The failure of socialist revolution negatively confirmed the second aspect of Trotsky’s theory, that socialist revolution is an international process.  The failure of revolution in the west consigned the revolution in Russia to isolation.  The ability of imperialism to sponsor invasion and the native reactionary ‘White’ armies drained the vital energies of the revolution and in the end strangled it through Stalinist dictatorship.

This dictatorship signalled an open abandonment of international socialism through its theory that socialism could, and indeed was, being created in Russia in isolation from the rest of the world.

A State Capitalist View?

A number of contributors to the seventeen essays in the book are associated with the international tendency represented in Ireland by the Socialist Workers Party.  Although routinely described as Trotskyist this is strictly a misnomer since their tendency has defined itself by adherence to theories which actually depart from Trotsky’s.

This is true of their views on permanent revolution which perhaps partially explains why the book is not actually about permanent revolution as such.  Unfortunately the book does not provide a presentation of attempts to develop their own particular perspective of ‘deflected permanent revolution’ which is how they describe their own view.

Only one or two observations are made from this vantage point.  It is asserted (p.53) that Trotsky’s theory of the Soviet Union as a workers state contradicts his claim that socialism in one country is impossible,  But this is only true if Trotsky’s actual theory that the Soviet Union was a degenerated workers state requiring political revolution to establish real socialism is ignored.  Unfortunately the long and acrimonious debate over the class character of the Soviet Union has been a history of such wilful distortion of opposition views.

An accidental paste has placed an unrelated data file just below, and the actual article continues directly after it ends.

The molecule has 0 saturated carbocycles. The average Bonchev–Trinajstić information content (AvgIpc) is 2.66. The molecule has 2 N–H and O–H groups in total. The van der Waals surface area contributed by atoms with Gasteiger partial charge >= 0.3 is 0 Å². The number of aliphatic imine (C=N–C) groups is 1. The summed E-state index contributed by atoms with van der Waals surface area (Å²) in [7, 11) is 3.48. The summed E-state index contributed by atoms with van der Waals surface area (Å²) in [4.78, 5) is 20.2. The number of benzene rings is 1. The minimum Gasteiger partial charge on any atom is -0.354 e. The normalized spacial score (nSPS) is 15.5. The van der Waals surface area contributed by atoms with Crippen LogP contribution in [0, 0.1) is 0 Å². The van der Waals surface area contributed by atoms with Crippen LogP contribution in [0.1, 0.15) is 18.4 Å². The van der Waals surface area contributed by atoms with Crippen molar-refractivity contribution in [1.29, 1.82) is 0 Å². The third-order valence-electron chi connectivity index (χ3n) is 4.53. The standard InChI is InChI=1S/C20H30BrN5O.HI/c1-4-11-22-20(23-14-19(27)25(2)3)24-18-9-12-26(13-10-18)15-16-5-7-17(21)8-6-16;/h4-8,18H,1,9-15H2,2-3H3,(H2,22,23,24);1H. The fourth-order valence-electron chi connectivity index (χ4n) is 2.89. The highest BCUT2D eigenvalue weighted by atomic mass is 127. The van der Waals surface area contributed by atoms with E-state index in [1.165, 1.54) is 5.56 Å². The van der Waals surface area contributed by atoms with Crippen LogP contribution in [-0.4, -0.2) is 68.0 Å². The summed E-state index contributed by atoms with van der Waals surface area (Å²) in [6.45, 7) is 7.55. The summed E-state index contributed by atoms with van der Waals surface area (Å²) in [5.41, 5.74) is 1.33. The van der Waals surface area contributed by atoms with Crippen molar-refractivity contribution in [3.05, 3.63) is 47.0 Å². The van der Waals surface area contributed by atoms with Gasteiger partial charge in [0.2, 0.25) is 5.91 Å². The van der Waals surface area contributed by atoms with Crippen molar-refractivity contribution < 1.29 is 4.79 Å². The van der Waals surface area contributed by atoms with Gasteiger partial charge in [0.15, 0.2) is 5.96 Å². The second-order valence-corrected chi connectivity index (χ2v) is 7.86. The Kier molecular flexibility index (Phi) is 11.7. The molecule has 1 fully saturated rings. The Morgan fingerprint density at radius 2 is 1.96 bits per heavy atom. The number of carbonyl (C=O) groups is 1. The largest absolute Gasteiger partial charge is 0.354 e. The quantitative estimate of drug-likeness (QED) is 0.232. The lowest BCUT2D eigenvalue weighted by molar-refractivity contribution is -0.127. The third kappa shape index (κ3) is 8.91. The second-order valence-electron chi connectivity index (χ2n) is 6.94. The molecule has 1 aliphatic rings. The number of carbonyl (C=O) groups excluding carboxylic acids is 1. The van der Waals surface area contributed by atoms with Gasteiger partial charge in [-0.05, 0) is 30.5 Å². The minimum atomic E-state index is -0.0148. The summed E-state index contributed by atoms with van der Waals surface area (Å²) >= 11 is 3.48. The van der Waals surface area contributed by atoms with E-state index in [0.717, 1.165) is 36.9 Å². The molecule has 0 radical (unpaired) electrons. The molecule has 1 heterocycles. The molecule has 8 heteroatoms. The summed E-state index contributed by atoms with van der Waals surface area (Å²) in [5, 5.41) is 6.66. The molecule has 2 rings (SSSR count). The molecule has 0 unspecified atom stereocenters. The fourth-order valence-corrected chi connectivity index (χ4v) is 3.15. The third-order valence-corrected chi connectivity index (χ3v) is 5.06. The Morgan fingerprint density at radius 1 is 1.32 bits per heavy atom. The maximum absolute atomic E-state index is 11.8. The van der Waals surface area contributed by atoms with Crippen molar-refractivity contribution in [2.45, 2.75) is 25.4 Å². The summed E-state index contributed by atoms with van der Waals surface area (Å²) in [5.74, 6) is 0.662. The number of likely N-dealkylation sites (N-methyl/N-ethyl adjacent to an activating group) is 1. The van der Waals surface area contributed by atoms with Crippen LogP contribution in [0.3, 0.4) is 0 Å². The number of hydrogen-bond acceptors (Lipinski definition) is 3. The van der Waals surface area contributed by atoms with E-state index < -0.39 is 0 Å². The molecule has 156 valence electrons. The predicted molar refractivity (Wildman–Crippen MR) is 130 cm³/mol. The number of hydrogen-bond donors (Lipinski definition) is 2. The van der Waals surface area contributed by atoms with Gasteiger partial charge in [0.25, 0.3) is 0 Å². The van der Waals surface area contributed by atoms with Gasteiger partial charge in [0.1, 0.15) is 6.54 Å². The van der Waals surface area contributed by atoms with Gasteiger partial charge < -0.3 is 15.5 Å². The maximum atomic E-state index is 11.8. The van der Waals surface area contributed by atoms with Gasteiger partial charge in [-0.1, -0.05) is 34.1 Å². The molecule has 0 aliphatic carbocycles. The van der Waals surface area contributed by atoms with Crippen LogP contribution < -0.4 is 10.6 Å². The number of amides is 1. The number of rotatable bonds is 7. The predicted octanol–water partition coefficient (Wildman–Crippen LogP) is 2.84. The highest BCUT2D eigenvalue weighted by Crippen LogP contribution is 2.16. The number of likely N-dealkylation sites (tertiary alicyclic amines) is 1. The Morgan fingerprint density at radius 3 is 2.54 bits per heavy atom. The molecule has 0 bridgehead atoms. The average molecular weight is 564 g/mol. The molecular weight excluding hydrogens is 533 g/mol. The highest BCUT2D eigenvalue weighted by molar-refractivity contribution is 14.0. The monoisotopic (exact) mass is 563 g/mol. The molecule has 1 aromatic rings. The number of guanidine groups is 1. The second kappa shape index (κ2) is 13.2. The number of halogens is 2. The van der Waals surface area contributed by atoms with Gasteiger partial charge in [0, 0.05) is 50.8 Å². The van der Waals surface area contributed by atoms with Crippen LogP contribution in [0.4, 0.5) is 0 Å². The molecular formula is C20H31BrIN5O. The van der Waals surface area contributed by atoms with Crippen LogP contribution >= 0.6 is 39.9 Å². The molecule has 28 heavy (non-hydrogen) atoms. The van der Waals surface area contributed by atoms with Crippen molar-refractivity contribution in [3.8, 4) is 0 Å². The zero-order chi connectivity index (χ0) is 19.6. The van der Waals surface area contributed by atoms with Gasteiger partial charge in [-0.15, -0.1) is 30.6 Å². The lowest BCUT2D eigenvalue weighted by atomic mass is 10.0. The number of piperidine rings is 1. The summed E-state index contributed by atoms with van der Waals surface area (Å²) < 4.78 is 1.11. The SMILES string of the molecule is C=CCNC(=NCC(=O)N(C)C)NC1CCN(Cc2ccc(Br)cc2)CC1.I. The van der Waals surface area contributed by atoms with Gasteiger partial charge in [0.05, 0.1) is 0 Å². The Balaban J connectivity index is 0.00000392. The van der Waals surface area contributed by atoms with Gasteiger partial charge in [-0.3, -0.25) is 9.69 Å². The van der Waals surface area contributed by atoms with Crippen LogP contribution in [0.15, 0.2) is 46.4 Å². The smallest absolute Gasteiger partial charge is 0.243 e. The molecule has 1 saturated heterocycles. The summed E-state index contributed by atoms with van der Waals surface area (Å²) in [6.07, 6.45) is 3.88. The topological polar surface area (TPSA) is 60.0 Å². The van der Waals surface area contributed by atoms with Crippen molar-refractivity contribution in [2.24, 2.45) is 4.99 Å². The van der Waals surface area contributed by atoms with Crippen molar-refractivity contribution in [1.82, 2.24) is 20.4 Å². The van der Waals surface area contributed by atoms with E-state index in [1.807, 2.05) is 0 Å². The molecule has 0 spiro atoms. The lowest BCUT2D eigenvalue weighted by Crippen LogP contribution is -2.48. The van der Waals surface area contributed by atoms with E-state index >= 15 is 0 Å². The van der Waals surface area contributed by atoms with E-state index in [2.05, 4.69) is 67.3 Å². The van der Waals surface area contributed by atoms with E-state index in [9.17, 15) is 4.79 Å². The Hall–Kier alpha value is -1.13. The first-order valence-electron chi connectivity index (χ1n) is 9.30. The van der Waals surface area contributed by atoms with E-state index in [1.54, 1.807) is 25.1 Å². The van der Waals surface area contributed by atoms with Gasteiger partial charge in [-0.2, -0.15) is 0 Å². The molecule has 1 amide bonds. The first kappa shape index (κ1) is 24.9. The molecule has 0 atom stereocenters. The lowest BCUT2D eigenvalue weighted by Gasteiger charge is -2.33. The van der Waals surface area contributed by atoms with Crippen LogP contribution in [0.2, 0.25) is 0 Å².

The second observation on the next page of the book is that Trotsky’s view of the Soviet Union as a temporary phenomenon was indefensible after its massive expansion into Eastern Europe after World War Two.  This appears a silly point to make after its collapse in 1989.  In the whole sweep of world history the existence of Stalinism in power has indeed been temporary, despite its projections of superpower status during its disintegration.  Trotsky’s analysis looks confirmed rather than refuted.  In any case its expansion after WWII was a result of world imperialism going to war against itself (US and British imperialism against German and Japanese), allowing Stalinism to survive and manoeuvre to its benefit.  But this debate is not taken forward.


The book does contain fairly lengthy quotations from Trotsky that bring to light aspects of his theory.  On page 93 the limits to how far backward countries can skip over earlier stages of capitalist industrialisation experienced by earlier industrialisers is brought out:

‘The possibility of skipping over intermediate steps is of course by no means absolute.  Its degree is determined in the long run by the economic and cultural capacities of the country.  The backward nation, moreover, not infrequently debases the achievements borrowed from the outside in the process of adapting them to its more primitive culture.  In this the very process of assimilation acquires a self-contradictory character.’
Thus Trotsky explicitly criticises one view of Marx’s: